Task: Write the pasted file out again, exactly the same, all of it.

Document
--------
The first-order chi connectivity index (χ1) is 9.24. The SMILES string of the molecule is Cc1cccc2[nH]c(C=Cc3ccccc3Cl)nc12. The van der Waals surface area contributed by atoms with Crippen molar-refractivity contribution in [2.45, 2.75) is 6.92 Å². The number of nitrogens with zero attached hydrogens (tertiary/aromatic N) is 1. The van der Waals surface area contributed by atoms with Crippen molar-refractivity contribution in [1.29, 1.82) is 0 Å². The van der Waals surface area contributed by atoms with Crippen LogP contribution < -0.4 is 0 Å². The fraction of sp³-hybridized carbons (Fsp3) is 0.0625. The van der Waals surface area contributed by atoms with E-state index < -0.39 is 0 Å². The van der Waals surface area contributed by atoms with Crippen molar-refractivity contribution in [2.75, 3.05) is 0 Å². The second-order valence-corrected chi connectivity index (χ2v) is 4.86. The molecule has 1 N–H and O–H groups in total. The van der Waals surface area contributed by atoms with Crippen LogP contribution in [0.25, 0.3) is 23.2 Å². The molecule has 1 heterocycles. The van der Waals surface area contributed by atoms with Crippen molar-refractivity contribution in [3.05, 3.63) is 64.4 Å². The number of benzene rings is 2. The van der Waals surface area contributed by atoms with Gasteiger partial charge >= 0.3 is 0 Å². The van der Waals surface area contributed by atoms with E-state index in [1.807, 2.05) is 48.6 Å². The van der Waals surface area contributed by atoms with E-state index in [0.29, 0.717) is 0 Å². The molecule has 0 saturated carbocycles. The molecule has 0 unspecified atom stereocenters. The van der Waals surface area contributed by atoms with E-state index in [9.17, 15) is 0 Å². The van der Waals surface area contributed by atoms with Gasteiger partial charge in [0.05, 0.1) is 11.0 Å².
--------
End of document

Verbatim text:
The first-order chi connectivity index (χ1) is 9.24. The SMILES string of the molecule is Cc1cccc2[nH]c(C=Cc3ccccc3Cl)nc12. The van der Waals surface area contributed by atoms with Crippen molar-refractivity contribution in [2.45, 2.75) is 6.92 Å². The number of nitrogens with zero attached hydrogens (tertiary/aromatic N) is 1. The van der Waals surface area contributed by atoms with Crippen molar-refractivity contribution in [1.29, 1.82) is 0 Å². The van der Waals surface area contributed by atoms with Crippen LogP contribution < -0.4 is 0 Å². The fraction of sp³-hybridized carbons (Fsp3) is 0.0625. The van der Waals surface area contributed by atoms with E-state index < -0.39 is 0 Å². The van der Waals surface area contributed by atoms with Crippen molar-refractivity contribution in [2.75, 3.05) is 0 Å². The second-order valence-corrected chi connectivity index (χ2v) is 4.86. The molecule has 1 N–H and O–H groups in total. The van der Waals surface area contributed by atoms with Crippen LogP contribution in [0.25, 0.3) is 23.2 Å². The molecule has 1 heterocycles. The van der Waals surface area contributed by atoms with Crippen molar-refractivity contribution in [3.05, 3.63) is 64.4 Å². The number of benzene rings is 2. The van der Waals surface area contributed by atoms with Gasteiger partial charge >= 0.3 is 0 Å². The van der Waals surface area contributed by atoms with E-state index in [1.807, 2.05) is 48.6 Å². The van der Waals surface area contributed by atoms with E-state index in [0.29, 0.717) is 0 Å². The molecule has 0 saturated carbocycles. The molecule has 0 unspecified atom stereocenters. The van der Waals surface area contributed by atoms with E-state index in [9.17, 15) is 0 Å². The van der Waals surface area contributed by atoms with Gasteiger partial charge in [0.05, 0.1) is 11.0 Å².